" How do you find this stuff?"
Besides the usual googling, the greenie websites offer a great deal of information. I'm always looking fpr trends and events that upset them. And if someone is a greenie, they have plenty to be upset over. Some greenies classify themselves as NTE or Near-Term-Extinctionist. The battle is over. The planet has lost. Nature bats last.
For instance, thinkprogress is upset with the NYT for dropping their "green blog" and that the paper's climate change coverage has dropped significantly. Did you know that? I sure didn't until thinkprogress pointed it out that coverage has dropped by a third. On top of that thinkprogress is royally upset that the NYT is providing Bjorn Lombor space to say this:
"There’s a lot of hand-wringing about our warming planet, but billions of people face a more immediate problem: They are desperately poor, and many cook and heat their homes using open fires or leaky stoves that burn dirty fuels like wood, dung, crop waste and coal. About 3.5 million of them die prematurely each year as a result of breathing the polluted air inside their homes — about 200,000 more than the number who die prematurely each year from breathing polluted air outside….
"Even more people — an estimated three billion — still cook and heat their homes using open fires and leaky stoves."
The greenie websites are fountains of information. You just have to reverse-image their interpretation to realize that coal is on the comeback trail. Even the NY Times is starting to move on to other issues.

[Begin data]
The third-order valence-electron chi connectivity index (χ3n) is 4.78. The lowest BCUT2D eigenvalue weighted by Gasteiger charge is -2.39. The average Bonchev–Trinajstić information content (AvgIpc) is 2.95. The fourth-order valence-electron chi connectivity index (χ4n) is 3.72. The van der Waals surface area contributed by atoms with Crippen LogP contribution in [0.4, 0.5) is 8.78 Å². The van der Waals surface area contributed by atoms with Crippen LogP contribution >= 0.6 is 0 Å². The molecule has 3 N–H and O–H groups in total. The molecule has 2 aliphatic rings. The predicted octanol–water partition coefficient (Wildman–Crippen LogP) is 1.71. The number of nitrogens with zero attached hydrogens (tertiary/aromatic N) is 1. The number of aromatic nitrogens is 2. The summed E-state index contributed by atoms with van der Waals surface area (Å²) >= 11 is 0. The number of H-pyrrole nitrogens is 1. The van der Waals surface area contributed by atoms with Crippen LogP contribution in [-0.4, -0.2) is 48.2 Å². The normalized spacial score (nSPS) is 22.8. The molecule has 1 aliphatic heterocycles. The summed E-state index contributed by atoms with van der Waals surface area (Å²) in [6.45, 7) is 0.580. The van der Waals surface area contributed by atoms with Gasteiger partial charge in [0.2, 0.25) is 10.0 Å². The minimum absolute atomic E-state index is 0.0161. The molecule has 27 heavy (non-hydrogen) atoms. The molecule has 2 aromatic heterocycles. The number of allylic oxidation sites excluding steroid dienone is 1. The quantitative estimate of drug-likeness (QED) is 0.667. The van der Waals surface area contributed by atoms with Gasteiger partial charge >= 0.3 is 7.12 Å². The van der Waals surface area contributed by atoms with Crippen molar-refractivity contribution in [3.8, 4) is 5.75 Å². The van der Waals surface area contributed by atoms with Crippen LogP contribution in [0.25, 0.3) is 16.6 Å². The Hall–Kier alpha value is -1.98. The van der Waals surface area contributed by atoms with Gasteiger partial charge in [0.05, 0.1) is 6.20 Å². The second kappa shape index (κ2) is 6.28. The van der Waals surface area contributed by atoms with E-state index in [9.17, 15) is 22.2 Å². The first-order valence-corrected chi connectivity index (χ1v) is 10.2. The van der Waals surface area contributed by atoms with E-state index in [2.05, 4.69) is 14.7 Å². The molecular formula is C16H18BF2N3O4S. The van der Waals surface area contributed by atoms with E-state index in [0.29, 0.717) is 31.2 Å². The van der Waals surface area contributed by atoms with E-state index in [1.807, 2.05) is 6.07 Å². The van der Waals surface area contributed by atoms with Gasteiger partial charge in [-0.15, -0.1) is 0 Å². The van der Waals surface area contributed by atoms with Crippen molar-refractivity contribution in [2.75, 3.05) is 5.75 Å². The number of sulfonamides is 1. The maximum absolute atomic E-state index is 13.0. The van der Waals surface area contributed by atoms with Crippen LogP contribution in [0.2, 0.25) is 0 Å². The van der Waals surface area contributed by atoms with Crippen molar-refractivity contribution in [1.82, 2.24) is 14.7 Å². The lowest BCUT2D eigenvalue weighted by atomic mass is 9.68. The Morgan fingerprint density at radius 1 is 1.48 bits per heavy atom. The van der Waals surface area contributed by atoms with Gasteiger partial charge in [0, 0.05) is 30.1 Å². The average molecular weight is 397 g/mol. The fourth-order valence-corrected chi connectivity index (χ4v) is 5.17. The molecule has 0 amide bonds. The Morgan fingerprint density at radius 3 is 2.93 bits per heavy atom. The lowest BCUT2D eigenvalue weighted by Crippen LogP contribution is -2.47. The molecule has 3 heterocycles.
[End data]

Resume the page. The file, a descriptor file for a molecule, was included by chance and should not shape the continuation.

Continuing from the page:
I just finished listening to the presentation.
I thought Skaugen did a great job explaining how Intel can still thrive in a market although it is late to that market. Reminds me of a tank video game where the player can choose a lightweight tank that moves fast but sacrifices armor and firepower or you can choose a heavy duty tank that moves slowly but once it has enjoined battle has advantages due to heavy armor and firepower.
December 5, 2013
"Ukraine has signed a long-expected deal to cooperate with China on constructing an energy plant to convert coal into synthetic natural gas, RIA Novosti said. The project will allow about 4 billion cubic meters of natural gas to be replaced annually with the synthetic coal-based product, Ukraine’s Energy Ministry said in a statement Thursday, December 5.
"The statement said the plant would provide a market for the production of 10 million tons of coal annually and create over 2,000 jobs. Ukraine’s state gas and oil company Naftogaz signed a $3.7 billion credit agreement last year with China’s state-owned Development Bank to finance the program."
"China’s National Chemical Engineering contractor and its subsidiary, Wuhuan Engineering, will provide Ukraine with the technology to build the plant. Synthetic gas production is a multibillion-dollar pollution-reduction project in China, which as of September had approved 18 of its own plants capable of producing 75 billion cubic meters of gas annually, according to the World Resources Institute.